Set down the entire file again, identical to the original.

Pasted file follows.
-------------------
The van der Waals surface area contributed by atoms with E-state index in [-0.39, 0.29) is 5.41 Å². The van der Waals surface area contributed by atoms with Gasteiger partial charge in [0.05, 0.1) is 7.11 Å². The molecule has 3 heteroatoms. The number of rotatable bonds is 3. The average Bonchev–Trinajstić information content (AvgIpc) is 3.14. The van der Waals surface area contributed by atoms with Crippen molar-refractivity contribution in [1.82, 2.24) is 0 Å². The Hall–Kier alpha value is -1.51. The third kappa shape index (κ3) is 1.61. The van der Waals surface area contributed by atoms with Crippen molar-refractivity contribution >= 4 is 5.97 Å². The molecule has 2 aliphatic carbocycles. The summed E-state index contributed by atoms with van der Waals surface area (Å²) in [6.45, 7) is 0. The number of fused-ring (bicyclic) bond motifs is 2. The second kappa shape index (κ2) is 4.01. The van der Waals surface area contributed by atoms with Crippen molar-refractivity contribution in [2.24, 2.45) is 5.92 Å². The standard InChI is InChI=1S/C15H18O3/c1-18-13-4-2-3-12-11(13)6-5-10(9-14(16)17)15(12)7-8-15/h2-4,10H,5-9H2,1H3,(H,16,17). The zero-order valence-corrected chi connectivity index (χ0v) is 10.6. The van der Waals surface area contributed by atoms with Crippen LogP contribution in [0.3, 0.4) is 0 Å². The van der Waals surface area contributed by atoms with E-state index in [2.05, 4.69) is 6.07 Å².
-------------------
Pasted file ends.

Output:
The van der Waals surface area contributed by atoms with E-state index in [-0.39, 0.29) is 5.41 Å². The van der Waals surface area contributed by atoms with Gasteiger partial charge in [0.05, 0.1) is 7.11 Å². The molecule has 3 heteroatoms. The number of rotatable bonds is 3. The average Bonchev–Trinajstić information content (AvgIpc) is 3.14. The van der Waals surface area contributed by atoms with Crippen molar-refractivity contribution in [1.82, 2.24) is 0 Å². The Hall–Kier alpha value is -1.51. The third kappa shape index (κ3) is 1.61. The van der Waals surface area contributed by atoms with Crippen molar-refractivity contribution >= 4 is 5.97 Å². The molecule has 2 aliphatic carbocycles. The summed E-state index contributed by atoms with van der Waals surface area (Å²) in [6.45, 7) is 0. The number of fused-ring (bicyclic) bond motifs is 2. The second kappa shape index (κ2) is 4.01. The van der Waals surface area contributed by atoms with Crippen molar-refractivity contribution in [2.24, 2.45) is 5.92 Å². The standard InChI is InChI=1S/C15H18O3/c1-18-13-4-2-3-12-11(13)6-5-10(9-14(16)17)15(12)7-8-15/h2-4,10H,5-9H2,1H3,(H,16,17). The zero-order valence-corrected chi connectivity index (χ0v) is 10.6. The van der Waals surface area contributed by atoms with Crippen LogP contribution in [0.3, 0.4) is 0 Å². The van der Waals surface area contributed by atoms with E-state index in [2.05, 4.69) is 6.07 Å².